Tag Archives: dementia

Dementia Foils the Best Laid Plans

Some ideas nag at you until you finally act on them. Last September I was angry with myself because I never got around to driving my mom to the beach for a day. When she was younger, she loved the ocean.

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Every year she spent a week at Cape May before the Memorial Day tourists arrived. She returned again after the Labor Day crowds were gone. Over the course of her life, she went on whale watches and dolphin cruises around the Atlantic and North Pacific. Though she didn’t learn to swim until she was over forty, she was mesmerized by water.

One of Mom’s favorite expressions was, “Timing is everything.” If I had listened sooner to that little voice telling me to take her to the Jersey Shore, things might have worked out better. Instead, I took her this past week and the experience defied all expectations — in a negative sort of way.

I honestly thought I had it all figured out. Ice, cooler, water bottles, car snacks, beach chair, SPF 30, blanket, towels, sunglasses, etc. I played old Beatle songs on the drive to New Jersey and got her clapping along. By the time we arrived at the beach, she could almost sing the entire line: “We all live in a Yellow Submarine.” Success ended the minute we got out of the car.

Walking the plank ramp to the boardwalk took nearly 20 minutes. She just couldn’t see or understand how to walk on the boards that had once been so familiar. My arms were loaded with stuff, so I propped one of her hands on the metal bannister and took her other one in mine. Two very kind ladies stopped to carry some of my paraphernalia so I could focus my energy on helping mom. She barely made it to the railing where the ocean was visible at last. I sat her down to take a rest, then tried to figure out how I could possibly shorten her trip back to the car. I was so grateful for the help of passing strangers who sensed the weight of our distress. Finally, I got Mom to the car and took her to a beach restaurant for lunch.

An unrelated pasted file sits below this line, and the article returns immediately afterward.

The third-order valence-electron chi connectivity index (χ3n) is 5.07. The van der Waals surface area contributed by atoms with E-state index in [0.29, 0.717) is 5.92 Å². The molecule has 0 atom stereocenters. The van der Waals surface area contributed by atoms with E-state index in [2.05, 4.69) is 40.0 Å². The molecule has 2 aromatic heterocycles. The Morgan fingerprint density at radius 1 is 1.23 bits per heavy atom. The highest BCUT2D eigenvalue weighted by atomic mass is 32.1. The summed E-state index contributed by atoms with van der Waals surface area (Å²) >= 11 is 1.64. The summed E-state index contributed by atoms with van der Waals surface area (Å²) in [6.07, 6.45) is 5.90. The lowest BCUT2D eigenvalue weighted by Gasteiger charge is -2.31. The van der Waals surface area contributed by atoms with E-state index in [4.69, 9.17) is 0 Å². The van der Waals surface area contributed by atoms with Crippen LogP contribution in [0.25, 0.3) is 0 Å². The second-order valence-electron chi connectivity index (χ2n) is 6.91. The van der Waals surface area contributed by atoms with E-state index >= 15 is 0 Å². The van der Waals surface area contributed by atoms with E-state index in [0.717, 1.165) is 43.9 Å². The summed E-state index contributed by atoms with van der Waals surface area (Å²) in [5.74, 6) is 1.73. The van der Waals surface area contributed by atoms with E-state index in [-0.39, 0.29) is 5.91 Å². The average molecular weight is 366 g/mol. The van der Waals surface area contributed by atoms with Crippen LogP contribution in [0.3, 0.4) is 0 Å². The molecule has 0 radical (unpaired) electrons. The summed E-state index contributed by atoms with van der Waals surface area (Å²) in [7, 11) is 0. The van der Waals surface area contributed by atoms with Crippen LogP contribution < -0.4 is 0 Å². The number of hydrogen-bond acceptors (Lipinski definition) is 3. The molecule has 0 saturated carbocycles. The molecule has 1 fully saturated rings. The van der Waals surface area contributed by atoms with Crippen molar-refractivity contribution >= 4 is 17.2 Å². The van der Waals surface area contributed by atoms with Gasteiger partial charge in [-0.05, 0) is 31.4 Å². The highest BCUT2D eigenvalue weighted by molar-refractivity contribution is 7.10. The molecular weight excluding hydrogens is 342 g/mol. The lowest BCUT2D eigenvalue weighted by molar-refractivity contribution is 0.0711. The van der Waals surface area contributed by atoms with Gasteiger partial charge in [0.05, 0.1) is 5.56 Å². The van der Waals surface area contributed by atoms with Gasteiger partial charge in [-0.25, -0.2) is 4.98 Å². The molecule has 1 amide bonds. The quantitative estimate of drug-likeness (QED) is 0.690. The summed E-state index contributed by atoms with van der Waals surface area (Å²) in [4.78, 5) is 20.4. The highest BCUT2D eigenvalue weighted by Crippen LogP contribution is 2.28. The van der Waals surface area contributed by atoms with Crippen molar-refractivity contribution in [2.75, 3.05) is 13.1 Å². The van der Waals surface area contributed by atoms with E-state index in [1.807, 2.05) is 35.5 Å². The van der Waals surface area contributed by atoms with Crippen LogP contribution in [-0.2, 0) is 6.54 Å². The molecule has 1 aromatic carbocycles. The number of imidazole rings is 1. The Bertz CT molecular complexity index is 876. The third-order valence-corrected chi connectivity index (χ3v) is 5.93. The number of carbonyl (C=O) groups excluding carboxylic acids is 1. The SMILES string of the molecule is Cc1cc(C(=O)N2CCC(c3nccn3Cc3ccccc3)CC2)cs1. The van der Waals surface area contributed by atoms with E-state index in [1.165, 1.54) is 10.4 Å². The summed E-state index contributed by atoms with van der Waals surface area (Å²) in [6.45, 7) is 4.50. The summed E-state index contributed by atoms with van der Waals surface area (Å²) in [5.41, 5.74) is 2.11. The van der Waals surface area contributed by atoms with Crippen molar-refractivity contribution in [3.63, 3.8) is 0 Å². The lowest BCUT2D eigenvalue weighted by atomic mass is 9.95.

From there she could see the waves and hear the seagulls. But she hated the cool breeze that was such a treat for all the other customers. Her meal of fresh fish was unfamiliar and I had to coax her to eat tiny bits of the flounder and potato salad she would have wolfed down in years past. Nothing about the day resembled the dream I’d harbored for so long. No bliss, no smiles, no final happy memory of a day at the beach with Mom.

By the time we started back, I felt like the demented one. My dream was too selfish and didn’t fully account for my mother’s limitations. About halfway through the drive home, she was happy again as the Beatles played. When one song ended, she turned to me and asked, “About the water…. the time with the water? Is that over now?” — as if she wanted to go back again. I thought I would scream. But I didn’t. I nodded my head and cranked up the Beatles. They were four guys from Liverpool with the world’s best sense of timing.